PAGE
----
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Alcohol. 2002 Jul;27(3):193-8.

Chemoprevention of hepatocarcinogenesis: S-adenosyl-L-methionine.

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Department of Biomedical Sciences, Division of Experimental Pathology and Oncology, University of Sassari, Italy.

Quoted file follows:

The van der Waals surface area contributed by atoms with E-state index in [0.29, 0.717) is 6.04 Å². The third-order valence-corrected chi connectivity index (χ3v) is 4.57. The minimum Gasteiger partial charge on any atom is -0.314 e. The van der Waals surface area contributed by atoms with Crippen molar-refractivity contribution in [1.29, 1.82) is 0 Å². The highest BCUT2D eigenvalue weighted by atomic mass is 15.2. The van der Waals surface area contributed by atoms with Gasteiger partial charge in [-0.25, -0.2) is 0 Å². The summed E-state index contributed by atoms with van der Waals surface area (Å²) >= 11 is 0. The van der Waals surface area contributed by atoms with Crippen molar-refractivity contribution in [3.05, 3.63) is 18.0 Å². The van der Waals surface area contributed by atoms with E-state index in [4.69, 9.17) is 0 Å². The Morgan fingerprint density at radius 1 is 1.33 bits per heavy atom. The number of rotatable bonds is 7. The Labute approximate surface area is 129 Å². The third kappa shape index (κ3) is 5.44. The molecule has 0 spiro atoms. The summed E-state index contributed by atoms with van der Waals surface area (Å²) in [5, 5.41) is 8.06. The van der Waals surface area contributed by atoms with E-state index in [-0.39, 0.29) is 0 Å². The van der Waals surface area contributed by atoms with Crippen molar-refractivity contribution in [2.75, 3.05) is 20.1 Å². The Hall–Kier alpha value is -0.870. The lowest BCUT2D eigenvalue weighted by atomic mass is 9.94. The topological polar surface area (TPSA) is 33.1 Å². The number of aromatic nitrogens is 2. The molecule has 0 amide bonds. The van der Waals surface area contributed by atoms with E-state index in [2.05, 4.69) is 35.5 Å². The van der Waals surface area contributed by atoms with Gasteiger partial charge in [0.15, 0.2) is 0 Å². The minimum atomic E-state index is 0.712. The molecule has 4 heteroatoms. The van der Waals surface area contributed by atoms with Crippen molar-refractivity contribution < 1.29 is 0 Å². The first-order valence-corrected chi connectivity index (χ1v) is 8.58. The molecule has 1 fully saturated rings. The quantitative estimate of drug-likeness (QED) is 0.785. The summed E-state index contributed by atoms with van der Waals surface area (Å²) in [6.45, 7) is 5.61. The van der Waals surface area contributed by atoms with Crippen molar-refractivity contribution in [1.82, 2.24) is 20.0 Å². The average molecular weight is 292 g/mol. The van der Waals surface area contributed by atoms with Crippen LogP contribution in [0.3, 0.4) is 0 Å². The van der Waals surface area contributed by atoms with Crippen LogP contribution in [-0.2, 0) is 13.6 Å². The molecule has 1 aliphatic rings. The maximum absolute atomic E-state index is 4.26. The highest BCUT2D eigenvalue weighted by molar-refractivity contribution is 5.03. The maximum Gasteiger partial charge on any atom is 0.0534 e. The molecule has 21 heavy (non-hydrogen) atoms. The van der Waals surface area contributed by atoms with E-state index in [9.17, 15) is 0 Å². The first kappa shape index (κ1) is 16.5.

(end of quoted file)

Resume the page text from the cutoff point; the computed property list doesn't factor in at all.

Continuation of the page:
Accumulation of genetic changes characterizes the progression of cells, initiated by carcinogens, to full malignancy. Various epigenetic mechanisms, such as high polyamine synthesis, aberrant DNA methylation, and production of reactive oxygen species, may favor this process by stimulating growth and inducing DNA damage. We observed a decrease in S-adenosyl-L-methionine (SAM) content in the liver, associated with DNA hypomethylation in rat liver, during the development of preneoplastic foci, and in neoplastic nodules and hepatocellular carcinomas, induced in diethylnitrosamine-initiated rats by "resistant hepatocyte" (RH) protocol. Reconstitution of the methyl donor level in the liver by SAM administration inhibits growth and induces phenotypic reversion and apoptosis of preneoplastic cells. A 6-month SAM treatment results in a sharp and persistent decrease in development of neoplastic nodules, suggesting a long duration of SAM chemopreventive effect. Various observations support the suggestion of a role of DNA methylation in chemoprevention by SAM: (1) Exogenous SAM reconstitutes the SAM pool in preneoplastic and neoplastic liver lesions. (2) DNA methylation is positively correlated with SAM:S-adenosylhomocysteine (SAH) ratio in these lesions. (3) 5-Azacytidine, a DNA methyltransferase inhibitor, inhibits chemoprevention by SAM. (4) c-Ha-ras, c-Ki-ras, and c-myc are hypomethylated and overexpressed in preneoplastic liver. Their expression is inversely correlated with SAM:SAH ratio in SAM-treated rats. (5) S-Adenosyl-L-methionine treatment results in overall DNA methylation and partial methylation of these genes. Other possible mechanisms of SAM treatment include inhibition of polyamine synthesis, linked to partial transformation of SAM into 5'-methylthioadenosine (MTA), and antioxidant and antifibrogenic activities of both SAM and MTA.

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